Diabetes Symptoms

How to know if you are having a diabetes?

Diabetes is a long-term chronic disease that affects how your body processes blood sugar (glucose). There are various forms of diabetes, but Type 1 and 2 are among the most prevalent. Diabetes may cause various symptoms and health complications; therefore it’s essential that anyone suspecting they may have it get tested to confirm the diagnosis.

Here are some common symptoms of diabetes to watch out for:

Increased Thirst and Urination: Diabetics commonly experience increased thirst and urination as their bodies cannot properly use glucose for energy, leading their kidneys to work overtime in flushing it from their system – leading to frequent thirstiness as well as more bathroom visits than normal. This can leave people thirsty all the time as well as needing to go more often to the bathroom.

Fatigue: One of the more prominent symptoms of diabetes is fatigue. If your body cannot use glucose properly, this can leave you feeling exhausted and lackluster energy levels.

Blurred Vision: Elevated blood sugar levels can cause the lenses in your eyes to swell, leading to blurry vision – one of the first telltale signs of diabetes.

Slow Healing Wounds: Diabetes may impair your body’s ability to heal wounds properly, since high blood sugar levels can damage blood vessels and nerves and slow down healing time.

Numbness or Tingling in Your Hands or Feet: High blood sugar levels can damage nerves, leading to numbness or tingling in the hands or feet – often an indicator of diabetic neuropathy.

Weight Loss: If you have Type 1 diabetes, an unexplained weight loss could occur as your body cannot use glucose for energy efficiently and begins breaking down fat and muscle for energy instead.

Increased Hunger: People living with Type 2 diabetes may experience increased hunger. This is likely because their bodies can’t properly use glucose, leading to feelings of hunger even after having eaten.

If you are experiencing any of these symptoms, it’s important to get tested for diabetes immediately. There are various tests that can help identify it:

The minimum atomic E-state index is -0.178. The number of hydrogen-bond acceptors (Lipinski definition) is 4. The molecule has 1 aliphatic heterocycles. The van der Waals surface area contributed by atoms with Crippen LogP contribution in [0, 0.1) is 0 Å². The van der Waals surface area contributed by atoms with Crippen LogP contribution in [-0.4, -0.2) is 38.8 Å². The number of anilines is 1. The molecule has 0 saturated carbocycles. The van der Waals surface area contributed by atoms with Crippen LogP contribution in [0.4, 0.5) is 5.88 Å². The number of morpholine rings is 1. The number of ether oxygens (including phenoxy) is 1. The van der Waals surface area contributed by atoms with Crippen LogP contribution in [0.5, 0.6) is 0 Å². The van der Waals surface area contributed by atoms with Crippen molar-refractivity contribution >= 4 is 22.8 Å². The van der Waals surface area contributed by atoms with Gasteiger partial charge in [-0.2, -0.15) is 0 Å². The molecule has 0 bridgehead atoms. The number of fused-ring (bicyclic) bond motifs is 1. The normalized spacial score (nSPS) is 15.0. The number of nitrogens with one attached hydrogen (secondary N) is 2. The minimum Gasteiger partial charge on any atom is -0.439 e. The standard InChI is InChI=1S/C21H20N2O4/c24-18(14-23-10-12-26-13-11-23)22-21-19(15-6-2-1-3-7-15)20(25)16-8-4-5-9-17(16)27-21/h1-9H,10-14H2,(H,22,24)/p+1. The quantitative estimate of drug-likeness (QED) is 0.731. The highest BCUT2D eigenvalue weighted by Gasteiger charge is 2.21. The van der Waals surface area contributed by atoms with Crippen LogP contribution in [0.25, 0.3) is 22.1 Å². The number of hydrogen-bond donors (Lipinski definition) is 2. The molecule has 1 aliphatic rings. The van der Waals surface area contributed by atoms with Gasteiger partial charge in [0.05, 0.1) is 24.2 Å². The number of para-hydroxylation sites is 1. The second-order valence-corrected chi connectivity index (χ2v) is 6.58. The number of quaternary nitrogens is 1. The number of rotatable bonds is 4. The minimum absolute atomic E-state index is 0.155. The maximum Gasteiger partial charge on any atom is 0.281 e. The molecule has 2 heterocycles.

Fasting plasma glucose test: This test measures your blood sugar after an 8-hour fast. If your fasting blood sugar level falls between 100 to 125 mg/dL, prediabetes could be present while anything over 126 mg/dL indicates diabetes.

Hemoglobin A1C test: This test measures your average blood sugar levels over the past two to three months. If your A1C level falls between 5.7 percent and 6.4 percent, prediabetes could be present; otherwise, anything above that might indicate diabetes.

Random Blood Sugar Test: This test measures your blood sugar at any point during the day, regardless of when or if you last consumed food. If your level exceeds 200 mg/dL and symptoms suggestive of diabetes are present, this may be evidence that diabetes exists in your system.

If you have been diagnosed with diabetes, it is essential that you work together with your healthcare provider in managing it effectively. Here are some tips for doing just that:

Monitor Your Blood Sugar: In order to make sure that your blood sugar remains within a healthy range, regular monitoring of its level will be essential. Your healthcare provider can advise on when and how often this should occur as well as your target range for blood sugar checks.

Follow a Healthy Diet: Nutrition plays an integral part in managing diabetes. You should focus on choosing foods low in sugar and carbohydrates while high in fiber content, such as fruits, vegetables, whole grains and lean proteins.

Exercise Regularly: Physical activity can significantly aid blood sugar control and overall health benefits, so aim to get at least 150 minutes of moderate-intensity physical activity such as walking or cycling each week, such as brisk walking or cycling.

Take Medication as Prescribed: If your healthcare provider prescribes medication to help manage your diabetes, take it exactly as instructed and don’t skip doses or adjust your medications without consulting first with them.

Avoid Stress: Stress can increase blood sugar levels, so it’s essential to find healthy ways to alleviate it, such as meditation, deep breathing or yoga.

Get Regular Check-ups: Seeing your healthcare provider regularly to monitor diabetes and detect any complications is important in keeping it under control and to minimize potential issues.

Quit Smoking: Smoking increases your risk for complications related to diabetes, so if you currently smoke it is essential that you stop.

Additionally, it’s essential that you educate yourself about diabetes and the proper way to manage it. Resources and support services may be found through organizations like the American Diabetes Association or Juvenile Diabetes Research Foundation.

If you have a family history of diabetes, are overweight, or have other risk factors for it, it is crucial that you speak to your healthcare provider about getting tested for it early and being treated accordingly in order to prevent or delay complications of the disease. Early diagnosis and treatment will allow for quicker healing times.


If you are experiencing symptoms of diabetes such as increased thirst and urination, fatigue, blurred vision, slow healing wounds, numbness or tingling in hands or feet, weight loss, increased hunger or increased thirst, it’s essential to get tested for it immediately. There are multiple tests available to diagnose diabetes; once identified it’s important to work closely with healthcare provider in managing it through healthy diet, regular exercise, medication management stress reduction strategies as well as regular check-ups; by taking these steps can prevent or delay complications while helping maintain overall good health.

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